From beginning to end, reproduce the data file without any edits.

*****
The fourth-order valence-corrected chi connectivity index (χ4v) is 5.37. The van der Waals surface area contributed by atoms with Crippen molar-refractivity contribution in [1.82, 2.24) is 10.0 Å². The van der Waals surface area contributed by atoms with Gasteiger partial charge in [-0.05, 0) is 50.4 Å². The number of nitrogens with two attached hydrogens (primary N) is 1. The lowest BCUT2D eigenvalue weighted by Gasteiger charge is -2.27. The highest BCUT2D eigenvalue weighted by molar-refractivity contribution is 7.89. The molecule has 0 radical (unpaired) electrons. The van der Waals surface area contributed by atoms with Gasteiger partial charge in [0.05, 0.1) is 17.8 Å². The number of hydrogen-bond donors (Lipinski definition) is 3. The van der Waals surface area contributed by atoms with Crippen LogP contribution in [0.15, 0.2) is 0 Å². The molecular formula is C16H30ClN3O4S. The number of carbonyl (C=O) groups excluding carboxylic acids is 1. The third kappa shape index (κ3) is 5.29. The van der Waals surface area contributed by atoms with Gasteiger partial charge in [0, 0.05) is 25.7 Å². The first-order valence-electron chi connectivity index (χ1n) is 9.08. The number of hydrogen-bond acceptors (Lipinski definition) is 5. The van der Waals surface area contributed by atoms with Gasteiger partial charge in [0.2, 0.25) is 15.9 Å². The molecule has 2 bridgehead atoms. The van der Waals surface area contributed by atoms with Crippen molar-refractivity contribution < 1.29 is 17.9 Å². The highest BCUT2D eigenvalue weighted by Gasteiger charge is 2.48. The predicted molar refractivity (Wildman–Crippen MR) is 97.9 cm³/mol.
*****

The fourth-order valence-corrected chi connectivity index (χ4v) is 5.37. The van der Waals surface area contributed by atoms with Crippen molar-refractivity contribution in [1.82, 2.24) is 10.0 Å². The van der Waals surface area contributed by atoms with Gasteiger partial charge in [-0.05, 0) is 50.4 Å². The number of nitrogens with two attached hydrogens (primary N) is 1. The lowest BCUT2D eigenvalue weighted by Gasteiger charge is -2.27. The highest BCUT2D eigenvalue weighted by molar-refractivity contribution is 7.89. The molecule has 0 radical (unpaired) electrons. The van der Waals surface area contributed by atoms with Gasteiger partial charge in [0.05, 0.1) is 17.8 Å². The number of hydrogen-bond donors (Lipinski definition) is 3. The van der Waals surface area contributed by atoms with Crippen LogP contribution in [0.15, 0.2) is 0 Å². The molecular formula is C16H30ClN3O4S. The number of carbonyl (C=O) groups excluding carboxylic acids is 1. The third kappa shape index (κ3) is 5.29. The van der Waals surface area contributed by atoms with Gasteiger partial charge in [0, 0.05) is 25.7 Å². The first-order valence-electron chi connectivity index (χ1n) is 9.08. The number of hydrogen-bond acceptors (Lipinski definition) is 5. The van der Waals surface area contributed by atoms with Gasteiger partial charge in [0.2, 0.25) is 15.9 Å². The molecule has 2 bridgehead atoms. The van der Waals surface area contributed by atoms with Crippen molar-refractivity contribution < 1.29 is 17.9 Å². The highest BCUT2D eigenvalue weighted by Gasteiger charge is 2.48. The predicted molar refractivity (Wildman–Crippen MR) is 97.9 cm³/mol.